Social lubricant. Addictive evil. Between these extremes there’s a sea of alcohol.
This week’s episode features two experts in Alcohol Use Disorder. Dr. George Koob, Director of the National Institute on Alcohol Abuse and Alcoholism, and Dr. Tom Parkman, Research Fellow at King’s College London, both join Jesse to discuss what we know, what we don’t know, and what current research is trying to find out about alcohol use and abuse.
Considering how common alcohol use (and abuse) is, what’s really interesting is how little we know about how alcohol acts on the brain.
In low doses, there are a number of neurotransmitter systems that alcohol affects, including GABA.
But researchers still don’t entirely understand what changes in the brain you engage in excessive alcohol consumption. We don’t know what causes alcohol addiction, how exactly it affects the prefrontal cortex, and how it changes the adolescent brain.
Is Alcohol Healthy in Moderation?
We’ve all see the headlines that alcohol can be good for you. But in reality the question is still somewhat unresolved. There is good data out there suggesting the health benefits of one drink per day on including improved cardiovascular health and diabetes.
The problem is that the research is post hoc, meaning it consists of surveying people about their past alcohol use and current health status.
Dr. Koob is working on an exciting new study, the Moderate Drinking Study, that will actually follow individuals as they restrict themselves to one drink a day going forward. Hopefully this new line of research will provide some more definitive answers on the health benefits of moderate alcohol consumption.
Alcohol and Addiction
Many people can consume alcohol moderately without any problem. Many people cannot. Approximately 30% of people will have a problem with alcohol over the course of their lifetime, and about 6% of the population will have one at any given time.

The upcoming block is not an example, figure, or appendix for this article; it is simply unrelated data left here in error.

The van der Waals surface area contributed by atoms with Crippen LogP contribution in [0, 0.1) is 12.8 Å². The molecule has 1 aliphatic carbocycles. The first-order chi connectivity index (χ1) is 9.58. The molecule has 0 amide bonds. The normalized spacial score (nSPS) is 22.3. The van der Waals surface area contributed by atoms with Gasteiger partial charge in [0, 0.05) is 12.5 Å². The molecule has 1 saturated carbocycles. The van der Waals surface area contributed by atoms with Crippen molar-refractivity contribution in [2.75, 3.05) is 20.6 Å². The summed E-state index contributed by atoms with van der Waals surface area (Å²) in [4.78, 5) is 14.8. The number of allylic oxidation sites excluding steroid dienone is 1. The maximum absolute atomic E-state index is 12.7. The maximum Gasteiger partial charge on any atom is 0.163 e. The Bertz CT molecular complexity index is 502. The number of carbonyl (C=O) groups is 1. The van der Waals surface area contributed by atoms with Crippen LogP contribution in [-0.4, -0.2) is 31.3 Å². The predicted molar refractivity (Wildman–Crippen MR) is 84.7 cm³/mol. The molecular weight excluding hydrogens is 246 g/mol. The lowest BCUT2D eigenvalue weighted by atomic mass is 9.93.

And who becomes addicted to alcohol? There are some predictors, including a family history of drinking or drug abuse and friend who drink heavily. But ultimately we can’t predict who will have a problem and who won’t.
Fortunately, quite a few new therapies to treat Alcohol Use Disorder are becoming available, including psychedelics. Unfortunately, there’s never going to be a magic pill that can completely cure alcohol addiction.
For example, one of the new prescription pills is Disulfiram, which makes you very sick if you drink alcohol while on it. For users of the pill, it’s very effective. Problem is, very few people actually still with taking it consistently.
When you regularly binge drink, your reward systems become desensitized, resulting in less pleasure from alcohol. At the same time, your stress systems are overly activated when you stop drinking. More alcohol brings temporary relief, but just perpetuates the cycle.